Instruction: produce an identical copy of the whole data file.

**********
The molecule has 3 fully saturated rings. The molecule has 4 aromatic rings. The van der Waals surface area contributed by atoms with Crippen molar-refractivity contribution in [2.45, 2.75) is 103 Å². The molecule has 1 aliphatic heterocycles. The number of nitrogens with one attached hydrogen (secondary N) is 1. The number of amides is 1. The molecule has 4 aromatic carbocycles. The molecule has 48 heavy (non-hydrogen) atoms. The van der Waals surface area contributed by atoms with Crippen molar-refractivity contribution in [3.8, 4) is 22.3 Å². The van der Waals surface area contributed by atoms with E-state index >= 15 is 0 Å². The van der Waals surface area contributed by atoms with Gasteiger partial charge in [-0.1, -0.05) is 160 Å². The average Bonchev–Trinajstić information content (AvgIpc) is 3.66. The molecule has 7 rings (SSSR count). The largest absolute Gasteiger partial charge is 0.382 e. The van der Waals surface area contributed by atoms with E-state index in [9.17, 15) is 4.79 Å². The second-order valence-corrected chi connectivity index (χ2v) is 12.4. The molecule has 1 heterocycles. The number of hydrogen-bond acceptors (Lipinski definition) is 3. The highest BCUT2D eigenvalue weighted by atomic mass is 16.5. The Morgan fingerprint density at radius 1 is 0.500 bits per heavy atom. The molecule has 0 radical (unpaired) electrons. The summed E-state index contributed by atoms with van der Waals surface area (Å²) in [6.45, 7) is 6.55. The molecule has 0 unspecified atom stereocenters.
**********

The molecule has 3 fully saturated rings. The molecule has 4 aromatic rings. The van der Waals surface area contributed by atoms with Crippen molar-refractivity contribution in [2.45, 2.75) is 103 Å². The molecule has 1 aliphatic heterocycles. The number of nitrogens with one attached hydrogen (secondary N) is 1. The number of amides is 1. The molecule has 4 aromatic carbocycles. The molecule has 48 heavy (non-hydrogen) atoms. The van der Waals surface area contributed by atoms with Crippen molar-refractivity contribution in [3.8, 4) is 22.3 Å². The van der Waals surface area contributed by atoms with E-state index >= 15 is 0 Å². The van der Waals surface area contributed by atoms with Gasteiger partial charge in [-0.1, -0.05) is 160 Å². The average Bonchev–Trinajstić information content (AvgIpc) is 3.66. The molecule has 7 rings (SSSR count). The largest absolute Gasteiger partial charge is 0.382 e. The van der Waals surface area contributed by atoms with E-state index in [9.17, 15) is 4.79 Å². The second-order valence-corrected chi connectivity index (χ2v) is 12.4. The molecule has 1 heterocycles. The number of hydrogen-bond acceptors (Lipinski definition) is 3. The highest BCUT2D eigenvalue weighted by atomic mass is 16.5. The Morgan fingerprint density at radius 1 is 0.500 bits per heavy atom. The molecule has 0 radical (unpaired) electrons. The summed E-state index contributed by atoms with van der Waals surface area (Å²) in [6.45, 7) is 6.55. The molecule has 0 unspecified atom stereocenters.